Myakka River State Park surrounds Florida’s first designated Wild and Scenic River. The river winds through a vast expanse of wetlands, prairies, hammocks and pine forest, and is a welcome break from the Tampa-St. Petersburg corridor just a little over an hour north. The park showcases an amazing diversity of flora and fauna and it felt so unspoiled when I visited. I went with my friend Amber, who is a serious naturalist, and she showed me all kinds of wonderful things while we were there. We started our visit at the suspension bridge and observation tower which took us through and then above the canopy for a bird’s eye view of the park. It was amazing to look out across the park and not see a building in any direction. From there we went and hiked out to Mossy Hammock Campground along the Fox’s High Road and were surrounded by live oak draped in Spanish moss and beautiful birdsong. We emerged into the prairies for a while, where her dog could run at full speed. When we finished our hike, we spent some time by the lake, enjoying the magical reflections we saw there. In all, it was an amazing day out in the wild with good company and beautiful weather. It was a little wet on the trails, but we managed. This was a great park to visit, and I hope you enjoy my photos from Myakka River State Park.
February is upon us. Hard to believe, but it’s really here. I know I’m not the only one that thinks February is weird because it’s so short. Why don’t we take the two days from some of the months with 31 days and add them to February to balance it out a little bit? I don’t know and I’m not going to look it up. I guess I could use the same argument I make against the metric system - boring! But it is February, and that means spring is coming. It’s just about a month until Mardi Gras, and then it’s only 40 days until Easter. Before we both know it, it’ll be May and I’ll be back at home in D.C. and planning my next moves. I’m not going to lie, I am going to need a break. I’ll be going back to guiding this summer where I hope to do some planning, some real site maintenance, some catch-up, and figure out where Miles2Go goes from here. In all honesty, the loneliness is getting to me. While I have amazing friends who have been super supportive and amazing to catch up with around the country, my day to day is a little too isolating and a little too quiet. I don’t know what the answer is to that right now, but I will let you know.
It’s been a pretty good week out here in West Florida. My second Georgia podcast is finally done. This one took a while because the weather has been so great here, and my mind has been on other things, but it is up and published. You can find it at THIS link, or by searching “American Anthology” on iTunes, Stitcher or most podcasting apps. Other than that, I’ve been catching up with friends and trying to get out and enjoy this great weather in some of Florida’s beautiful parks.
species of birds, 300 species of fish, 50 species of reptiles and 40 mammal species. Included in these numbers are the endangered Florida panther, and the American crocodile, which is only found in the Everglades. In addition to its National Park status, the Everglades is a UNESCO World Heritage Site and part of the International Biosphere Reserve. It’s a remarkable place.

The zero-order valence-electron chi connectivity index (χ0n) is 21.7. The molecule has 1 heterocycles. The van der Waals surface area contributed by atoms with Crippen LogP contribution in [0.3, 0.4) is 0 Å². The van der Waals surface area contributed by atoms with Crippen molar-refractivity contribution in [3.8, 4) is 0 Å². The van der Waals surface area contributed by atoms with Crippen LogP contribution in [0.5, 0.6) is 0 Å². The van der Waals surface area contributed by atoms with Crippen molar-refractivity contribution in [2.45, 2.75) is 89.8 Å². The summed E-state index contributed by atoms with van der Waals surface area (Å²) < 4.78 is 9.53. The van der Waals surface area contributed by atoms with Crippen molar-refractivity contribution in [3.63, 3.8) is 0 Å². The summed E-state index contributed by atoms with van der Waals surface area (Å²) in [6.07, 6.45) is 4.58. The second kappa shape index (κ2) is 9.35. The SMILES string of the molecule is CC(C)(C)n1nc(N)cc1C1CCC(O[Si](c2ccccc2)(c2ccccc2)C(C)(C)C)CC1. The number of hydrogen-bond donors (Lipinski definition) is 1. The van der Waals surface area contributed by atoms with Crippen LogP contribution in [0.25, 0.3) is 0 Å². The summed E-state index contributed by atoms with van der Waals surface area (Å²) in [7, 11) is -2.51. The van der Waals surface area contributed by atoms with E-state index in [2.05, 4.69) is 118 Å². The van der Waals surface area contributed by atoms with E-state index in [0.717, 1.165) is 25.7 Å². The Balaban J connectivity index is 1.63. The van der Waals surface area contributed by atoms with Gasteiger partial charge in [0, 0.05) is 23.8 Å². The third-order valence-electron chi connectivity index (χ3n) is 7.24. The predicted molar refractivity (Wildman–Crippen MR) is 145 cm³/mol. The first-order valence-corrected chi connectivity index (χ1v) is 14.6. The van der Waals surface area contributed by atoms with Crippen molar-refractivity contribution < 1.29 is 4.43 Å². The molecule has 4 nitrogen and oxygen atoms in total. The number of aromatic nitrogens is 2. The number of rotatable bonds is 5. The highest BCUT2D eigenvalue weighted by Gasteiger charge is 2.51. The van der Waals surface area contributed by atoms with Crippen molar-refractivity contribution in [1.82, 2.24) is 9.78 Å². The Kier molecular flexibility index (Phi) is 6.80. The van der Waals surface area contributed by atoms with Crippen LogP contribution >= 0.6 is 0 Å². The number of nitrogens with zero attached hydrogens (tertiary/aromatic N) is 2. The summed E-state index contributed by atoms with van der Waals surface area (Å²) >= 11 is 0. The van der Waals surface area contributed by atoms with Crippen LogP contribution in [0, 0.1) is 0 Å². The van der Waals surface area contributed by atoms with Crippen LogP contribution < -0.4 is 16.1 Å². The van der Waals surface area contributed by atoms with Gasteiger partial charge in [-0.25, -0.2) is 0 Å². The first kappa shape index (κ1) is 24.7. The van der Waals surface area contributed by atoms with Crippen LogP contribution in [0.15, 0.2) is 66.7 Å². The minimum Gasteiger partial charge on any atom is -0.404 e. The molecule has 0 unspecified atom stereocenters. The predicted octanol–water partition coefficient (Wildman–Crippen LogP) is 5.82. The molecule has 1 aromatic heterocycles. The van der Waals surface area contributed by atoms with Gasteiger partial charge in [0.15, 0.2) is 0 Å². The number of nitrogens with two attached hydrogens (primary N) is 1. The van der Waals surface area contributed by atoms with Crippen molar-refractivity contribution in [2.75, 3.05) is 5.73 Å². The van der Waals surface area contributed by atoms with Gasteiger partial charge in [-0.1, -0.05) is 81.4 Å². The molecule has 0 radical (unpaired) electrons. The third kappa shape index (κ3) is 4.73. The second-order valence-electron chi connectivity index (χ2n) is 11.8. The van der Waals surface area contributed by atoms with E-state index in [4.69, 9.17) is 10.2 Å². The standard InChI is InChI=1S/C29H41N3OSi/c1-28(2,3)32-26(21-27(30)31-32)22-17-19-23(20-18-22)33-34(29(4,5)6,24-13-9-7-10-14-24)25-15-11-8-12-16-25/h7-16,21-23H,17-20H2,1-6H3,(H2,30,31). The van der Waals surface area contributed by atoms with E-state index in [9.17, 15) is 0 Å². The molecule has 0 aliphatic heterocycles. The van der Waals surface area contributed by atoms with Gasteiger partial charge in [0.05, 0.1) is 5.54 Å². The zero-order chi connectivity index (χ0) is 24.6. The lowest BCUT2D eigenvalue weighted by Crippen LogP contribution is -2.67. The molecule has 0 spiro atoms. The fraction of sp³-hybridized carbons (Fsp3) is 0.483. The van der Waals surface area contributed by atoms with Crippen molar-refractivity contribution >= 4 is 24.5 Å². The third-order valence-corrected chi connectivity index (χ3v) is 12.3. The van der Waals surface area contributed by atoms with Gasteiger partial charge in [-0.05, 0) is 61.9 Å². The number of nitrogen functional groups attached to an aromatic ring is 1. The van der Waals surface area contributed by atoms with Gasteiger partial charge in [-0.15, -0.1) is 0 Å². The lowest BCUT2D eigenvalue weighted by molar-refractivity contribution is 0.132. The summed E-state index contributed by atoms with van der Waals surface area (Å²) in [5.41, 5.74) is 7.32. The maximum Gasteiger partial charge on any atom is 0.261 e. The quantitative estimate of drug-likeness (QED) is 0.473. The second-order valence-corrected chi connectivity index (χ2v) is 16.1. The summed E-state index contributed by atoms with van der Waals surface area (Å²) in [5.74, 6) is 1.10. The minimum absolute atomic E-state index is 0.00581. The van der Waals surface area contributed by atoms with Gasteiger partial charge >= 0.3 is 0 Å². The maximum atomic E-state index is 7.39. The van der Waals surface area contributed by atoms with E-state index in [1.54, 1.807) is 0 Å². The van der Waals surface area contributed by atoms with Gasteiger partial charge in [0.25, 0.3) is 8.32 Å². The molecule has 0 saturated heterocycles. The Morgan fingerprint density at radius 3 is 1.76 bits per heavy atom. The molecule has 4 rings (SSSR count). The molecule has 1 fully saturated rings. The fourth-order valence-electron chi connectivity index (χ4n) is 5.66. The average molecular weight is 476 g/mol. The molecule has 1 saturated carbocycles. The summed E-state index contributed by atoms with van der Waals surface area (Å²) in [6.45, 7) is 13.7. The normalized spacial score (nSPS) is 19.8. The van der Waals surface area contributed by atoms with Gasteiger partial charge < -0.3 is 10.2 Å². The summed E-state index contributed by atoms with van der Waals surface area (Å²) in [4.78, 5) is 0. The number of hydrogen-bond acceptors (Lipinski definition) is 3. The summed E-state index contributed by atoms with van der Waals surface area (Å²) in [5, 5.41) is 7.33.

I have visited the Everglades many times, and always enjoyed myself there. There are always alligators out and about and hundreds upon hundreds of birds. On this visit I went in the east entrance all the way to the beautiful boat harbor at Flamingo, across the Tamiami trail, and down to Everglades City and the 1000 Islands as well. I was hoping to do an overnight kayaking trip, but the weather was threatening, so that will have to wait until next time. While it was fairly dry during my visit, the area will get extremely wet during the frequent summer rainstorms. I prefer the less buggy winter months though. I love getting out and doing airboat rides in the Everglades, and my favorite place to do them from is Everglades Alligator Farm outside the east entrance. To be fair though, I’ve gone with half a dozen different companies in my life, and never had a bad airboat ride. Inside the park, I particularly liked the Anhinga and Gumbo Limbo Trails near the east entrance. They have lots of wildlife and some pretty awesome trees to check out as well. The trails were flat and pretty easily accessible as well.
I hope you enjoy these photos from the Everglades, and I hope you can get out and explore them for yourself…
I had an amazing week in the Florida Keys, exploring the parks, pubs and restaurants that make the Keys so great. I’ve been coming to the Keys since I was in high school and they’ve always held a special place in my heart. They’re America, but not. The Keys are like a little slice of the Caribbean, right over the bridge. While last week I wrote up my ultimate Keys Pub Crawl (which you can read HERE), some people have been asking for more ideas and suggestions on the Keys. So I thought I would jot down some of my favorites to help you navigate through the islands and find some really top spots along the way.
Many people are surprised to find out there aren’t many great beaches in the Keys. The islands are generally surrounded by mangroves so the sand beaches are mostly man-made. That isn’t to say there aren’t some great beaches along the strand, but you do need to know where to find them…